I recently came across an interesting article that suggested string was more important even than the wheel in the chronology of human innovation.

Ferris Jabir in The Long, Knotty, World-Spanning, Story of String reports on the discovery in Egypt of carefully coiled papyrus ropes untouched for 4,000 years, and notes complex textile remains from as far back as 30,000 years ago. Pulling threads together produces string, needed to hang the beads we know of from 300,000 years ago.

“A string can cut, choke, and trip; it can also link, bandage, and reel. String makes it possible to sew, to shoot an arrow, to strum a chord. It’s difficult to think of an aspect of human culture that is not laced through with some form of string or rope; it has helped us develop shelter, clothing, agriculture, weaponry, art, mathematics, and oral hygiene. Without string, our ancestors could not have domesticated horses and cattle or efficiently plowed the earth to grow crops. If not for rope, the great stone monuments of the world—Stonehenge, the Pyramids at Giza, the moai of Easter Island—would still be recumbent.”

Jabir goes on to emphasize the impossibility of maritime navigation (and thus human expansion) without string and rope.

“It is no exaggeration to say that from the invention of sailing through the late 18th century, the economic prosperity, scientific progress, and military success of most nations around the globe fundamentally depended on string and rope. For much of this time, there were no major revolutions in sailing technology. Instead, there were elaborations and restructurings of an ancient template: a roughly crescent wooden vessel equipped with at least one mast and sail, and webbed with plenty of rigging.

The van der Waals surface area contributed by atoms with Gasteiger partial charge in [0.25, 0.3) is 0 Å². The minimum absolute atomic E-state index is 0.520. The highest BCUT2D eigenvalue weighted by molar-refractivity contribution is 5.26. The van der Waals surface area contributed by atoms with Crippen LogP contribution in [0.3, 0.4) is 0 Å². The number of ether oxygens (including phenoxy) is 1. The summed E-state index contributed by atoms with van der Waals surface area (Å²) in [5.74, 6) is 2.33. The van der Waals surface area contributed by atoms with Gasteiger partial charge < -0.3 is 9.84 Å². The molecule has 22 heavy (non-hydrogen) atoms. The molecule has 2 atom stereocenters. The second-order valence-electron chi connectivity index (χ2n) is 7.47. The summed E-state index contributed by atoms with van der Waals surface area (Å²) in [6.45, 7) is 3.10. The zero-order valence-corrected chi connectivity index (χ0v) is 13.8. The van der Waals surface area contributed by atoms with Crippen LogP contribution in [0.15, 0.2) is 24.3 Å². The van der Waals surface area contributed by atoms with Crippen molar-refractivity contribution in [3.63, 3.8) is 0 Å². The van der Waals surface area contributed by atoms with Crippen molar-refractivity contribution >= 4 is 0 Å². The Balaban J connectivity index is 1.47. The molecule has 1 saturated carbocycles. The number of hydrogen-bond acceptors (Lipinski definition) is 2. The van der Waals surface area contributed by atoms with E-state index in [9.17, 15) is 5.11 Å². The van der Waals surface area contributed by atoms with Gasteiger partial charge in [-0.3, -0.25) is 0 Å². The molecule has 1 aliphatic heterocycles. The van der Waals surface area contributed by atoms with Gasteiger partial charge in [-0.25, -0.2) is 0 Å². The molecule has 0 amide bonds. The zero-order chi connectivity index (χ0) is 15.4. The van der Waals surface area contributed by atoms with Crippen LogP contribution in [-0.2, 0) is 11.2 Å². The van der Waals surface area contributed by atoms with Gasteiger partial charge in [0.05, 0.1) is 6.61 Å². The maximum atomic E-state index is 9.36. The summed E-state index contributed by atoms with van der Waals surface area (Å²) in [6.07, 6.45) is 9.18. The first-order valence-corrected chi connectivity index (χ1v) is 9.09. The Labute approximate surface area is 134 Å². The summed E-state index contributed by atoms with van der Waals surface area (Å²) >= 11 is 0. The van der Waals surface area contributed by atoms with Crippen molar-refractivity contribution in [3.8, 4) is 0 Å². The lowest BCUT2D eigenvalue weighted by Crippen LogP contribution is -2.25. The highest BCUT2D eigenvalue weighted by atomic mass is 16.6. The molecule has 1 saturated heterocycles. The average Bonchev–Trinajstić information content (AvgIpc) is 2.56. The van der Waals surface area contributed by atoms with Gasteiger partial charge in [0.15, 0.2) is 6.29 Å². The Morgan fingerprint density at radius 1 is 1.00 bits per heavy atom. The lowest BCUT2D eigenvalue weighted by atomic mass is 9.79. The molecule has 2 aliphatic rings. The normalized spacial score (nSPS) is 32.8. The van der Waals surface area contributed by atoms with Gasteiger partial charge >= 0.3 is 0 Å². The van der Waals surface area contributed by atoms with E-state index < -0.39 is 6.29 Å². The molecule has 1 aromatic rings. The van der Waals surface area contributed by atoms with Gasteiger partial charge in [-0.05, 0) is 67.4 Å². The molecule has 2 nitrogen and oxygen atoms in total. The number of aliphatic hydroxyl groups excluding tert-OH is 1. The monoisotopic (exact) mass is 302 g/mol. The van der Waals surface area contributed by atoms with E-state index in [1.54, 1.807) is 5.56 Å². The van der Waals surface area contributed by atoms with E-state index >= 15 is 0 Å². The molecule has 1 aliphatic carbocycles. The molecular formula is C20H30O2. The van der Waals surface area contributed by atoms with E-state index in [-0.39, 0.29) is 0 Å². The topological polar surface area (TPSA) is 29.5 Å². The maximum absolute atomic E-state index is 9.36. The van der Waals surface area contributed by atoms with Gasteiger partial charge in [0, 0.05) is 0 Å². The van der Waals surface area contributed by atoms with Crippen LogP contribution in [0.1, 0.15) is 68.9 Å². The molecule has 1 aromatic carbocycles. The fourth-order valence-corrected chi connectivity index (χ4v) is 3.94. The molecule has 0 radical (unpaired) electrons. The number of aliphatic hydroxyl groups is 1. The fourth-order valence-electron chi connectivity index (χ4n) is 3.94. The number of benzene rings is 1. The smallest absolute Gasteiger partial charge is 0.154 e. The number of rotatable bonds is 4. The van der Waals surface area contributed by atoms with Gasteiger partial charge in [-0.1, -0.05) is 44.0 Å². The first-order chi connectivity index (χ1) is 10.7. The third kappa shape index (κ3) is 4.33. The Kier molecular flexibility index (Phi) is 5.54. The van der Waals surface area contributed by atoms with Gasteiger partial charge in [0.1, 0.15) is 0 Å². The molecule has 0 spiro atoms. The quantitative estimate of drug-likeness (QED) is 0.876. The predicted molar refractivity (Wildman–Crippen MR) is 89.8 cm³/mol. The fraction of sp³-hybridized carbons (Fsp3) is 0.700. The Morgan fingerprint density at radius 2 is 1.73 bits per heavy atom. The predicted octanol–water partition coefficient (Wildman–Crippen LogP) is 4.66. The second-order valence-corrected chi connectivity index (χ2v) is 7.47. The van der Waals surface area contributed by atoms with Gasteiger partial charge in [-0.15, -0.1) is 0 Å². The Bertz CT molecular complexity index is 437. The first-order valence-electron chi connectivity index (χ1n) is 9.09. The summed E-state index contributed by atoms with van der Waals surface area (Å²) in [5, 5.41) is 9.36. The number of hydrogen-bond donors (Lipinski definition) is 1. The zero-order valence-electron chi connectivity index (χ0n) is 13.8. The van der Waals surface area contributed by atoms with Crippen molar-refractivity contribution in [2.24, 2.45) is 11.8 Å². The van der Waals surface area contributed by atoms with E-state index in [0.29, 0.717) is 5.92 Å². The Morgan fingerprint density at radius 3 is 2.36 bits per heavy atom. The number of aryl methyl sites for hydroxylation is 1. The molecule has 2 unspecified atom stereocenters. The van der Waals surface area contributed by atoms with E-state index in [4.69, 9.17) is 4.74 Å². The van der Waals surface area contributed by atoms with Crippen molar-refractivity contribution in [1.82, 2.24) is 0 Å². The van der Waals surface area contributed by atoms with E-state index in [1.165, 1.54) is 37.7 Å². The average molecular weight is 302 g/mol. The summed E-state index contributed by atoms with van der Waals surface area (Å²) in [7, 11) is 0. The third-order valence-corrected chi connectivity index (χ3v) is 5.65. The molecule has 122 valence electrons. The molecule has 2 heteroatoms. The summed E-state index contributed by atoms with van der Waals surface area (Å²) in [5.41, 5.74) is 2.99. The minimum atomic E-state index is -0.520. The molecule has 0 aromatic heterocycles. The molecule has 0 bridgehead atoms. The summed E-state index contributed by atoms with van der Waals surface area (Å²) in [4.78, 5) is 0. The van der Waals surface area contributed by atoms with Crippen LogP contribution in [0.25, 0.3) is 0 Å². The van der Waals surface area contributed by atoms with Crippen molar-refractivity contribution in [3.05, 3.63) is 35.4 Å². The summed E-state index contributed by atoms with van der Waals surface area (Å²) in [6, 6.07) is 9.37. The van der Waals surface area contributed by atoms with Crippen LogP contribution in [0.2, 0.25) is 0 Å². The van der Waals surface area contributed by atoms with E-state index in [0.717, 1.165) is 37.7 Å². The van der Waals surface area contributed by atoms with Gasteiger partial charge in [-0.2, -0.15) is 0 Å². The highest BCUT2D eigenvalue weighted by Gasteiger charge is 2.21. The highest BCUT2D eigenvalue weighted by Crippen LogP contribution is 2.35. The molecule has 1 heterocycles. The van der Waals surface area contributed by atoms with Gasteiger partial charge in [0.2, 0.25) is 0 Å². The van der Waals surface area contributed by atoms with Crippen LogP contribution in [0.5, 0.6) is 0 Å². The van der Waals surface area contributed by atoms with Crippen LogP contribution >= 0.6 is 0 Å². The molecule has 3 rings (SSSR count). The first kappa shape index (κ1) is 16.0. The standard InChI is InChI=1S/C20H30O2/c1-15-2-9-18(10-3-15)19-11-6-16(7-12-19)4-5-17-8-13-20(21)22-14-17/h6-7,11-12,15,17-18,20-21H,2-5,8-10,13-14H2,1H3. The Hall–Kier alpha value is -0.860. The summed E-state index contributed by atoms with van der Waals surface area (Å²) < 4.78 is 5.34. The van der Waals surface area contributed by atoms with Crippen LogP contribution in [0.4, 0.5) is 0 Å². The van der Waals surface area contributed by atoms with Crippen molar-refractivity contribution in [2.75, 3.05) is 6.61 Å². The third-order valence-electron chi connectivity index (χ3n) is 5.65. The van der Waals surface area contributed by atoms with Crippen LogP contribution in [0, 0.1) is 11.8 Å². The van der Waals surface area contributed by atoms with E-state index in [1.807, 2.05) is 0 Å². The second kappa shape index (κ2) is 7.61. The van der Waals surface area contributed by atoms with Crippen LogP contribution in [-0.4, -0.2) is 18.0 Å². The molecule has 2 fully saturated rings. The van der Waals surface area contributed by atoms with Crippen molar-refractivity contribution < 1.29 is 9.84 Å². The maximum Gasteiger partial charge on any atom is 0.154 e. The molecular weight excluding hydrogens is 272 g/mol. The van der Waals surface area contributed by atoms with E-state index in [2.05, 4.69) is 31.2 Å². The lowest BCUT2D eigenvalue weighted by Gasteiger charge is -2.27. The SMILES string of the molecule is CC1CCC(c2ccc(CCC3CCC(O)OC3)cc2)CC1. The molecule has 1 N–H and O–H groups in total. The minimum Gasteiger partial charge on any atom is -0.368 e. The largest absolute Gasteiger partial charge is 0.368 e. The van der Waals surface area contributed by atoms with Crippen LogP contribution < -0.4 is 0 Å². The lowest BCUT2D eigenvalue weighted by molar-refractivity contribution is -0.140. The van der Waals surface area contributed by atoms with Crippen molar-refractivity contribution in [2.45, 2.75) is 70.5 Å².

He notes how many of our standard items and resources today as based ultimately on string:

“We still wear shoes laced with string. Our clothes, sheets, curtains, carpets, and tablecloths are all woven from thread. Our phones, computers, toasters, blenders, and TVs still largely depend on bundles of wire transporting electrons. Above our heads, power lines, phone lines, and fiber-optic cables sling from one utility pole to another. More than a million kilometers of undersea cables tie the continents together—the submerged ligaments of global telecommunications.”

The essay concludes by considering the social and symbolic aspects of string and rope:

“For the Indigenous peoples of the Andes, string was its own mathematical language … String and rope are stitched into the English language, into longstanding idioms—learn the ropes, spin a yarn, hang by a thread—and even in the way we talk about relatively modern inventions: to describe the internet, we speak of websites, links, and threads … According to a popular Sudanese myth, a rope once united heaven and Earth, until a mischievous hyena severed it, ushering death into the world. In Greek mythology, the three Moirai, or Fates, spin, measure, and cut threads representing every mortal’s life.”

Well worth the read.


The Smartphone Trap

November 3, 2021

As regular readers will be aware, neither the Everloving nor I have ever had a mobile phone.  We are a disappearing breed, it seems, but we seem to manage our daily lives quite efficiently without being tracked by corporations and governments all day.

The fact that we are a vanishing demographic is shown by recent figures from Visual Capitalist indicating that smart phone ownership has reached saturation point:

 

Moreover, the latest numbers show clearly that the point of mobile phones is not (if ever it was) to enhance people-to-people communication but is rather to encourage you to buy more things:

 

I am sure that having a smart phone could add a degree of convenience to our lives, but the cost, for me, is just too high.


Beep Beep Beep

October 4, 2021

I was just a few weeks away from my 8th birthday when my father sat me on his knee specifically to listen to our old radio spit out some strange sounds — “Beep.  Beep.  Beep.”  Even through the static we knew we had never heard the like of it before.